The Methodist Church has cancelled Good Friday and Easter Sunday services to combat the spread of the Coronavirus and the Muslim Judicial Council (MJC) has cancelled Friday prayer.
In addition, the Zion Christian Church (ZCC) has cancelled its annual Moria pilgrimage.
Speaking on Thursday during a meeting with leaders of diverse communities of faith to reinforce the national response to the COVID-19 outbreak, President Cyril Ramaphosa said the announcements were no doubt reached through great difficulty.
“During April, millions of our people traditionally make their way to various domestic locations for religious pilgrimages or visit holy sites abroad, as our Muslim brothers and sisters do to Mecca to perform the umrah.
“As government we wholly appreciate the challenges this presents on a number of fronts,” said President Ramaphosa.
At the meeting, which took place at the Sefako Makgatho Presidential Guesthouse, Tshwane, the President expressed his appreciation to religious leaders for their cooperation in fighting the scourge of the outbreak.
“This is something we keenly appreciate. As religious leaders, you have shown your support for the national effort, and we thank you for this,” said the President.
On Sunday, the President declared a national state of disaster in response to the outbreak of the Coronavirus.
The President limited the size of public gatherings to no more than 100 people to ensure that there is containment of the coronavirus which can be transmitted from one person to another, with even the most limited contact.
On Wednesday, South Africa tipped over the 100 positive cases mark and recorded a 116 confirmed Coronavirus cases.
The President further called on religious leaders to make use of their platforms and reach, to educate and inform communities about the Coronavirus.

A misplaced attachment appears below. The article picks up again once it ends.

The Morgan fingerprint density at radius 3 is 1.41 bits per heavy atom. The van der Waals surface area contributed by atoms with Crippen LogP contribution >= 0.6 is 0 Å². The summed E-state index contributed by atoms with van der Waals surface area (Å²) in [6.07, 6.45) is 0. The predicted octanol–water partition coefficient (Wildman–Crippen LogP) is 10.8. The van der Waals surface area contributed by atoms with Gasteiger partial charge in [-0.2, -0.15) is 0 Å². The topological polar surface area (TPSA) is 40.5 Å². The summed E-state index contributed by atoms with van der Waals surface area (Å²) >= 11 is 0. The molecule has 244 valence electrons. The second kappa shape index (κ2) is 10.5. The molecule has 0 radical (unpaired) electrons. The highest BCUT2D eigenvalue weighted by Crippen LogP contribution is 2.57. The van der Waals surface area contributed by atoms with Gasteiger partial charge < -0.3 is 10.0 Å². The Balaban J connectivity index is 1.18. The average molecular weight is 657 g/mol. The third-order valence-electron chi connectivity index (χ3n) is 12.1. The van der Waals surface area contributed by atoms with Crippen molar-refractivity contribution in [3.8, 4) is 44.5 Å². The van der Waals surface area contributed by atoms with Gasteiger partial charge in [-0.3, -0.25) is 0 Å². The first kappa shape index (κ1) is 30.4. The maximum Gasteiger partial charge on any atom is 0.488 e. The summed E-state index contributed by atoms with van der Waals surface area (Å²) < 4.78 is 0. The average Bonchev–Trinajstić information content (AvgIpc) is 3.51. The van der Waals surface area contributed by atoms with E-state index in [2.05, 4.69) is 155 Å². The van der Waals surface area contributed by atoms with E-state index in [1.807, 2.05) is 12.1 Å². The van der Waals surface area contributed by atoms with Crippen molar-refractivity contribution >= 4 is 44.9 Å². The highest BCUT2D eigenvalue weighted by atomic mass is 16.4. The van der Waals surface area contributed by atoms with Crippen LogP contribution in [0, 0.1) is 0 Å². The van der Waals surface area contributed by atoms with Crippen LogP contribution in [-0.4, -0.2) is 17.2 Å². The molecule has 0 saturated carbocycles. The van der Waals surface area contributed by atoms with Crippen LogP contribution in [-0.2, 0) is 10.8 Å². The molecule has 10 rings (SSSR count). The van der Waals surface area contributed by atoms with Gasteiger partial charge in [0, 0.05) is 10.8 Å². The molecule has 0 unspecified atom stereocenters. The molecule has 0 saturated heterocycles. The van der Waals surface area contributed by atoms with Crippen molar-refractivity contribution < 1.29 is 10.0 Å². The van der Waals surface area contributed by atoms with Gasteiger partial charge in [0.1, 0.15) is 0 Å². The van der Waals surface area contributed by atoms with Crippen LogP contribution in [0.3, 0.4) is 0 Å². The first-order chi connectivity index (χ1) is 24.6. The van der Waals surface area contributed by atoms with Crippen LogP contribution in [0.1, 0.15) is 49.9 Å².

“I want to call on you to extend your cooperation with us as government in reducing the impact of the coronavirus across all sectors of society. Millions of South Africans are at risk of contracting coronavirus not just in places of worship, but in buses and taxis, in the workplace, and even in their homes.
“This risk is greater in poor communities, many of which do not have access to safe and clean drinking water, and who are forced by circumstances to live in close proximity to others,” he said.
With religious leaders forming part of the cornerstone of society and presiding over funerals, the President urged them to drive home the message that while sensitive and difficult to manage, no event is exempt from the regulations, including funerals.
“It is also necessary to clarify that the regulations around gatherings over 100 people also apply to funerals, over which our religious leaders preside.
“We call upon you to engage with bereaved families in the preparatory stages to impress upon them to confine the burial congregation to only close family wherever possible,” said the President.
The President further highlighted that given the high prevalence of HIV, Aids and Tuberculosis in the country, COVID-19 could have a devastating impact on society.
"The Thuma Mina moment is upon us, perhaps as never before. Let us keep the nation’s spirits up and remind them that we are doing everything within our means to keep them safe.
“We are in this together, and it is by working together that we will prevail. We are, and forever will remain, our brother’s and sister’s keeper,” he said. – SAnews.gov.za